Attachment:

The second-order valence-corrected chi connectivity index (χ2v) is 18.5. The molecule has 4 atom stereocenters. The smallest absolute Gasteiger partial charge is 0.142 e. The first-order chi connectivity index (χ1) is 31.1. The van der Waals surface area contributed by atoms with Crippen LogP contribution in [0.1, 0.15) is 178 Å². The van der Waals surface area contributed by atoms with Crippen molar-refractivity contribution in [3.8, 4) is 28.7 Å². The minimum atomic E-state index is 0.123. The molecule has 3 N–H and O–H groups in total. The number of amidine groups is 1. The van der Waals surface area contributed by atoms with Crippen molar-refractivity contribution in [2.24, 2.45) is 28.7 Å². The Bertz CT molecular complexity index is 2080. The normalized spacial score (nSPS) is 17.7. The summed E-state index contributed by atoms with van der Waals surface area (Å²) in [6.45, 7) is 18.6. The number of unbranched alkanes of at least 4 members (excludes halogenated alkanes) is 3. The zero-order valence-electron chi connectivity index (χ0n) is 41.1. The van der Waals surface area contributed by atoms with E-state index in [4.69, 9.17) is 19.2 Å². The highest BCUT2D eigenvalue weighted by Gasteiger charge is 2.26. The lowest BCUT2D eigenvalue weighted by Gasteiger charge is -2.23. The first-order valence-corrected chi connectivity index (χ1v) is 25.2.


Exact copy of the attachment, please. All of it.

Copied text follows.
The second-order valence-corrected chi connectivity index (χ2v) is 18.5. The molecule has 4 atom stereocenters. The smallest absolute Gasteiger partial charge is 0.142 e. The first-order chi connectivity index (χ1) is 31.1. The van der Waals surface area contributed by atoms with Crippen LogP contribution in [0.1, 0.15) is 178 Å². The van der Waals surface area contributed by atoms with Crippen molar-refractivity contribution in [3.8, 4) is 28.7 Å². The minimum atomic E-state index is 0.123. The molecule has 3 N–H and O–H groups in total. The number of amidine groups is 1. The van der Waals surface area contributed by atoms with Crippen molar-refractivity contribution in [2.24, 2.45) is 28.7 Å². The Bertz CT molecular complexity index is 2080. The normalized spacial score (nSPS) is 17.7. The summed E-state index contributed by atoms with van der Waals surface area (Å²) in [6.45, 7) is 18.6. The number of unbranched alkanes of at least 4 members (excludes halogenated alkanes) is 3. The zero-order valence-electron chi connectivity index (χ0n) is 41.1. The van der Waals surface area contributed by atoms with E-state index in [4.69, 9.17) is 19.2 Å². The highest BCUT2D eigenvalue weighted by Gasteiger charge is 2.26. The lowest BCUT2D eigenvalue weighted by Gasteiger charge is -2.23. The first-order valence-corrected chi connectivity index (χ1v) is 25.2.